Empowering Families as Leaders
The current paradigm, whether in the Neonatal ICUs or at scientific meetings, is one where the families are only provided information as needed, lacking an ability to input into decision-making or voice ideas. There are several reasons for the current state, such as historically hierarchical systems, lack of education or awareness of neonatal disease in the general population, and time constraints. Patients and families had a voice during the 2019 NEC Symposium, and families were empowered to be leaders with involvement ranging from co-chairing the symposium to leading workshops and lectures. Though this seemed foreign initially during the conference, there was consensus by the end that this is how a meeting should be. The various groups were equally represented, and they were provided an opportunity to learn from each other.
Listening to Families Experiencing NEC
As a clinician, I have been part of countless meetings with families at the bedside, in clinic, in ICU settings, and emergency rooms. However, I failed to fully understand the daily life of a family who has been impacted by a disease for which they have never been prepared. After discharge, I see the families at my clinic and focus on the medical aspects of disease. The social aspects of disease become the burden of the family. Occasionally, we identify a cause such as the lack of funds for travel or the inability to skip work to come for an appointment, but these are relegated to the social workers in our system without the necessary resources to help families manage disease at home. A mother said to me as I prepared for the conference, “Do you know the sound a TPN machine makes at 3 in the morning? Do you know what it feels like to try to reset the pump when this is the only nutrition your child is receiving but it’s dark in the room and you don’t want to wake up your child?”
Before the conference, I thought I understood the essence of necrotizing enterocolitis (NEC). It is a disease that impacts vulnerable infants in a complex interplay between intestinal flora, inflammation, and a nutritional trigger with human milk having a protective effect. I realized how little I understood about diseases and the impact on families. NEC is a family disease. When you evaluate the common metrics such as hospital length of stay or need for ventilators, you miss the devastation it causes. The families are blindsided by the diagnosis, unable to clearly voice their choice in feeds, and live the rest of their lives with the results. They don’t get a chance to walk away.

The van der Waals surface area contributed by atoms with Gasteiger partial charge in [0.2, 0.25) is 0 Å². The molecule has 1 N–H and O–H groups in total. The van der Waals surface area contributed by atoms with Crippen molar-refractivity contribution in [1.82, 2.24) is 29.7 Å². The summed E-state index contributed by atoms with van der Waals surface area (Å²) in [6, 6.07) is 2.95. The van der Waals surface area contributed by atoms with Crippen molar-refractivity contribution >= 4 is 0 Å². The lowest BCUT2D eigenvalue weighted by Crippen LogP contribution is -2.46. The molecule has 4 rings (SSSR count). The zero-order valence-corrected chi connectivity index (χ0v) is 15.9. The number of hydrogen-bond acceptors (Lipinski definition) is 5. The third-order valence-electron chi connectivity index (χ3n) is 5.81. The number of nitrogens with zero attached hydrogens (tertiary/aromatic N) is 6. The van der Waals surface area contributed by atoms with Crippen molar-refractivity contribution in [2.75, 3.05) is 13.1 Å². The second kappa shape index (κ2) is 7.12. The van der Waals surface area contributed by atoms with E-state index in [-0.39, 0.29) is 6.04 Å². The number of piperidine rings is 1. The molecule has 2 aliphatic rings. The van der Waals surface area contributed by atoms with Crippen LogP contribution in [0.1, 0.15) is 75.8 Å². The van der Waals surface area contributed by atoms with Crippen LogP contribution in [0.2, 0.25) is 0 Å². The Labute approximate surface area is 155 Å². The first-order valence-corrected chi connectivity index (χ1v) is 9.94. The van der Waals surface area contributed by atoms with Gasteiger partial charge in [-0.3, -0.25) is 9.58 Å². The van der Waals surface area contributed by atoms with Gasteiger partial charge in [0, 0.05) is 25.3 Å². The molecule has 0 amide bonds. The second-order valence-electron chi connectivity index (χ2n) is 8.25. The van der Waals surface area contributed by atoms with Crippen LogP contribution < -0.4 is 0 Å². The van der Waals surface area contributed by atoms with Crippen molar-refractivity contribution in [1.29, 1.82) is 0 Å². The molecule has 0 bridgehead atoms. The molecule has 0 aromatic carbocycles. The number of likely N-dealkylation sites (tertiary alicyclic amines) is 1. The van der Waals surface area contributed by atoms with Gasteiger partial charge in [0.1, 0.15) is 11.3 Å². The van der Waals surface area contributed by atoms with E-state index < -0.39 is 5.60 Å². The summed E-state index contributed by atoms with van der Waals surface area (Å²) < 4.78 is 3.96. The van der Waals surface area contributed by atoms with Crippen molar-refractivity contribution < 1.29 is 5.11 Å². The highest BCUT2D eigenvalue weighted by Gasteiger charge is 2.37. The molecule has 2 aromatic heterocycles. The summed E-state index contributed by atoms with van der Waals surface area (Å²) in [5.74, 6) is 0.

Looking to the Future
We need to provide our families with the power to lead this fight against NEC. They have experience to understand the true nature of the problems that we as clinicians can never replicate. The lack of awareness is the first step for change that involves a common partnership, in which clinicians and researchers understand the pain the families endure and families are empowered with the knowledge and science to prevent and treat disease. As the impact is widespread, we will need to incorporate global perspectives from other countries, improve disparities in the care for families, and engage trainees and early career researchers. Funders will need to focus on promoting collaboration in research, inclusive of families – whether in basic and translational science, clinical trials, or quality improvement.
There is a need for urgency in better prevention and therapeutic regimens. The creation of a biorepository to collect clinically-linked biological samples during hospitalization should be complemented with long term patient follow-up and assessment of family quality of life measures inclusive of caregivers and siblings. The need to have universal access to human milk, clinical trials to use probiotics, and bringing novel therapeutic compounds to the bedside are priorities to decrease NEC rates. The use of quality improvement collaboratives such as the Vermont-Oxford Network (VON) can help standardize care and benchmark organizations. Every individual attending the 2019 NEC Symposium left with a responsibility to use the knowledge they gained during the conference. By working together, we will be able to live in a World Without NEC.
Article by Samir Gadepalli, MD, MBA